|Stephan trying his hand at making farina.|
Thank you very much to our Swiss volunteer Stephan (who was with us during the first phase as well). He planned, coordinated, and carried out much of the work on the stairs -with the help of some dedicated villagers.
|This was one of the trunks that was used to build the raft.|
Thank you also to Alirio the chief (who kept the village on-track), and to Manual and Oskar for cutting the wood and constructing the raft, along with many other villagers.
|The early days of the raft's construction.|
Our gratitude goes out to Gustavo and all the others who helped with transportation. At times they spent over 10 hours in the river during a two-day period. And we cannot forget Simona for her help with the trunk, painting, and raft!
|Transporting the raft trunk down the Amazon River.|
We also want to thank Sully and Roxanna, who helped us to receive the grant for the governor's office in Leticia and to coordinate things from the government's side.
|Roxanna, Sully, Ben, and Liliana|
And now on to the most recent pictures of the raft and stairs!
|The first day of work on the stairway.|
|A post hole digger is a very well-used tool in the Amazon.|
|Different layers of earth. The gray clay may be used to make pottery. This is very solid earth.|
|The forms. This was the first time Stephan had ever made concrete steps. He did very well!|
|The cement and gravel was brought up in boats from Leticia. The sand was from the river.|
|Hanover and Stephanie trying out the new steps.|
|Here they are, done at last! The river level may rise by five steps/day during the rainy season.|
|This photo shows the raft connect to the stairs by a plank.|
As the river level changes, the plank is moved up or down the stairway.
|Just over the course of two hours the plank needs to be raised.|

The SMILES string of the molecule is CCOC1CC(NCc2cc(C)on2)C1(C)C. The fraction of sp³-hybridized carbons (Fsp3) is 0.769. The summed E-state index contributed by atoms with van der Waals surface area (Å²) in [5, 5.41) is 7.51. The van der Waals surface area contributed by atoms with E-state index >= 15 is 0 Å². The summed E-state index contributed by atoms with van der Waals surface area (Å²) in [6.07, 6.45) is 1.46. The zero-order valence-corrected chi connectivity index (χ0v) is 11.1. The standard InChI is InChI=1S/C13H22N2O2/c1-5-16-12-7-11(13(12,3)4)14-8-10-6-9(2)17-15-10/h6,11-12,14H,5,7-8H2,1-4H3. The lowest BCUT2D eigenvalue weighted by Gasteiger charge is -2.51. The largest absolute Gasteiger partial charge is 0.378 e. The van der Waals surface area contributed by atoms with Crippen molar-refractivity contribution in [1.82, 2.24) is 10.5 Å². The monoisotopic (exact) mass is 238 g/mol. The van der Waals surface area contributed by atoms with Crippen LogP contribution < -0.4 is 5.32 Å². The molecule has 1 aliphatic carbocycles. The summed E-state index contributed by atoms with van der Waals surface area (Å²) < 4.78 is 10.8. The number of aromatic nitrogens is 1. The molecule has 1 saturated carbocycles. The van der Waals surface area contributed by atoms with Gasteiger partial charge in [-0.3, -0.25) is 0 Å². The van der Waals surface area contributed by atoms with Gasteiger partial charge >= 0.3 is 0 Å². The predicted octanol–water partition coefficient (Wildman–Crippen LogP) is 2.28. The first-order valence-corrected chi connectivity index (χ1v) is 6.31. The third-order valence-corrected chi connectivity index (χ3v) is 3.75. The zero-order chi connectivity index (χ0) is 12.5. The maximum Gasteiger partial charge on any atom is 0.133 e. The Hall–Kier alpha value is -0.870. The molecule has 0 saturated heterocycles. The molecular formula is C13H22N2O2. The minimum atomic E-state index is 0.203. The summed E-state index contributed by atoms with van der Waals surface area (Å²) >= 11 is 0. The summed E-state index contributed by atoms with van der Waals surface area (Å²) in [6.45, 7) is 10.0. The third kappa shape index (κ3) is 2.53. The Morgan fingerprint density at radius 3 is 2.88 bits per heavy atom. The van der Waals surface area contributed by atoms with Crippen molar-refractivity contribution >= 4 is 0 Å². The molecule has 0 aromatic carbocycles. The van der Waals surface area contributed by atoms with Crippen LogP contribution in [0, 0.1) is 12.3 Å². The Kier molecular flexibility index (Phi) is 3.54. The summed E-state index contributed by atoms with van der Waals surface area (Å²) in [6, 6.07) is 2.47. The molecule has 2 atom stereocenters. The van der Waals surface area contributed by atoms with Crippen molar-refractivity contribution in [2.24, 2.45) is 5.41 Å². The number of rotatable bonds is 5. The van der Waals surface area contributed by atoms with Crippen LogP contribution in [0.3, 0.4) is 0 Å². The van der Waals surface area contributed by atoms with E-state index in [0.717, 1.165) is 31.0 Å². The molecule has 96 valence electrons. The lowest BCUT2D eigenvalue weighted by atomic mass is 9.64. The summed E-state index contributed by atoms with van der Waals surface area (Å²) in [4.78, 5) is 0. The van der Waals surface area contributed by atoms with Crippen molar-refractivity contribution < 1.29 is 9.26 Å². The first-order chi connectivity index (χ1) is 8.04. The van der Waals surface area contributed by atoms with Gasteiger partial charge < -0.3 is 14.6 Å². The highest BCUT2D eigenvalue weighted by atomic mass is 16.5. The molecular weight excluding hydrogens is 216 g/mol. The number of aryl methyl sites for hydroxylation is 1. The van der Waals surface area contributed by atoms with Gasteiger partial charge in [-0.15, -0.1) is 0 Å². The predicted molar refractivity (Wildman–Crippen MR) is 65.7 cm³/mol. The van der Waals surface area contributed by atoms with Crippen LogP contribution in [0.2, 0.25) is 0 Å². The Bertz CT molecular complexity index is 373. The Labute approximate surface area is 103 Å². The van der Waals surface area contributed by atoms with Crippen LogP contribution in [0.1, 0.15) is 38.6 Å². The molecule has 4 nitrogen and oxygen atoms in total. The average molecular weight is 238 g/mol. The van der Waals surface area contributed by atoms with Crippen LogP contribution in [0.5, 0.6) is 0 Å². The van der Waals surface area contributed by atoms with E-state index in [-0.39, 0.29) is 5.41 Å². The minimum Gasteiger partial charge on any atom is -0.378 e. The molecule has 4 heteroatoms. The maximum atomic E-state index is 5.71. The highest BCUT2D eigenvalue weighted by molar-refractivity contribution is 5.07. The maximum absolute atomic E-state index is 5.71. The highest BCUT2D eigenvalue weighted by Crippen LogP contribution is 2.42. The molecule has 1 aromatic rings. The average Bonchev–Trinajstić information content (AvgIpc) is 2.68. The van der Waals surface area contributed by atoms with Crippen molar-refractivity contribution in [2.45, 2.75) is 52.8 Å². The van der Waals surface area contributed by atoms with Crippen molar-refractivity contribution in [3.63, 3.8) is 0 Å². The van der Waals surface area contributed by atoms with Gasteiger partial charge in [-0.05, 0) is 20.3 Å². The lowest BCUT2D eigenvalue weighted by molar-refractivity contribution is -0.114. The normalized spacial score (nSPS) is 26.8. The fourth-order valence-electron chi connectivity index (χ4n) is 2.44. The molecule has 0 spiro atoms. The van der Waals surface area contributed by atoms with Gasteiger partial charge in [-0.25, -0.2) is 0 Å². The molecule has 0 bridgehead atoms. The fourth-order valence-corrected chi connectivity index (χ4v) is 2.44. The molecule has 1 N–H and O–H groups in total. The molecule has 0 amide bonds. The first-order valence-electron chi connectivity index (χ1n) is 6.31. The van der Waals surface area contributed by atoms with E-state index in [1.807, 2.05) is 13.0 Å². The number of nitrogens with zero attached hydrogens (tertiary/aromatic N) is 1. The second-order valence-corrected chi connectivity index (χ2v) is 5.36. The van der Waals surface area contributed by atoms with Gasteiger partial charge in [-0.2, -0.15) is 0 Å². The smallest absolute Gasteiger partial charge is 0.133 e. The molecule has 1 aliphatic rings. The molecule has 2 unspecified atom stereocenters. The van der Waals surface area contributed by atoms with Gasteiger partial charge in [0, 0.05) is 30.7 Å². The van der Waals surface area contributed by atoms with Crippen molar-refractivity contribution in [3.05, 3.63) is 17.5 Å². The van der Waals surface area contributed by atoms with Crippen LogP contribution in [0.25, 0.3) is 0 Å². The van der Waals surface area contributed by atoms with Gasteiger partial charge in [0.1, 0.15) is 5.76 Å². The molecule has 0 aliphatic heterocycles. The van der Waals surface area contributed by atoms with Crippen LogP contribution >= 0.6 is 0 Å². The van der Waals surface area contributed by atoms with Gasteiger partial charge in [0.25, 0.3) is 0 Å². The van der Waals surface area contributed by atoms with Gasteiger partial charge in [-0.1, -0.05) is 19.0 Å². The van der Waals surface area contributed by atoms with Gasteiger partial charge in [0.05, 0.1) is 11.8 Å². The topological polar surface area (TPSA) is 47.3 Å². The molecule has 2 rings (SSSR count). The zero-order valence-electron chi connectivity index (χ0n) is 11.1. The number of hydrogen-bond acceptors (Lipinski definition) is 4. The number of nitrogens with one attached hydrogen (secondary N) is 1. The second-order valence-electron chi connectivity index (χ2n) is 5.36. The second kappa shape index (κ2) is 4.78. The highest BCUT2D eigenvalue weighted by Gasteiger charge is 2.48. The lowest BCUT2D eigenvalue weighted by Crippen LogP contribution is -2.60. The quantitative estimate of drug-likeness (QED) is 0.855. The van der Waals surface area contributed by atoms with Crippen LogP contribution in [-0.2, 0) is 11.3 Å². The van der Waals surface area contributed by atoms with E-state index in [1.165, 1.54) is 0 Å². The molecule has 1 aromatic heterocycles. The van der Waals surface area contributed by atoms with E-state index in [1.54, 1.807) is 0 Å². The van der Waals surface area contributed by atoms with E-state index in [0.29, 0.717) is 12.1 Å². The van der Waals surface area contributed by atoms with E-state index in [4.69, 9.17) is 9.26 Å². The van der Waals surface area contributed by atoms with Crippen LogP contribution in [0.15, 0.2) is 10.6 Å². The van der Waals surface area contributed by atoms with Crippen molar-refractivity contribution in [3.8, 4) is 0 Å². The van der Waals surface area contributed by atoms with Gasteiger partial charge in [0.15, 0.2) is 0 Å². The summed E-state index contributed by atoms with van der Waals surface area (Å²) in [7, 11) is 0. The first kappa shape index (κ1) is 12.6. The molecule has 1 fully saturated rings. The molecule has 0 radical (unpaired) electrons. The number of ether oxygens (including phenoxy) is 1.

|The future location of the village store.|
And why is the raft and stairway so important? Almost everyone who comes into the main part of the village uses the raft to help them to get off of the boat. They then climb the stairs. Without the stairs the climb up the side of the river bank was dangerously slippery if there was even the least bit of rain. Pregnant women, the injured, the old and very young had the most difficulty.
People often wait on the raft for river transport. While this may not seem very important, during rain this allows people to keep warm and dry. Before the raft, one of the may complaints (justifiably) of the school children was that they had to wait in the rain for the school boat. The boat picks the students up at 4:30 in the morning. Daylight comes at 5 am.
The village partly relies on tourism for their income. The easier it is for tourist to arrive, the more frequently they will visit La Libertad.
As La Libertad has more business growth (thanks in part to Amazon Pueblo) they need to have a safe way to transport goods. The raft makes business transport happen more easily. Within the next year the village hopes to establish a small store on the raft. This will allow people traveling on the river to buy goods, as well as the villagers. Having the store is one more source of income.
|We didn't have enough material to go any further up the riverbank with cement.|
Maybe a project for next year??!
I would also like to give a big thanks to our board of directors. Without their help and hard work we would not have the funds we need to continue to support the operations that serve the people of La Libertad. Mil Gracias!
Please stay tuned for our next post. It will be about the 24 year anniversary of the village. They expect hundreds to visit La Libertad for this multi-day celebration. It is happening this Saturday, March 12. Can everyone say CHICHA!!!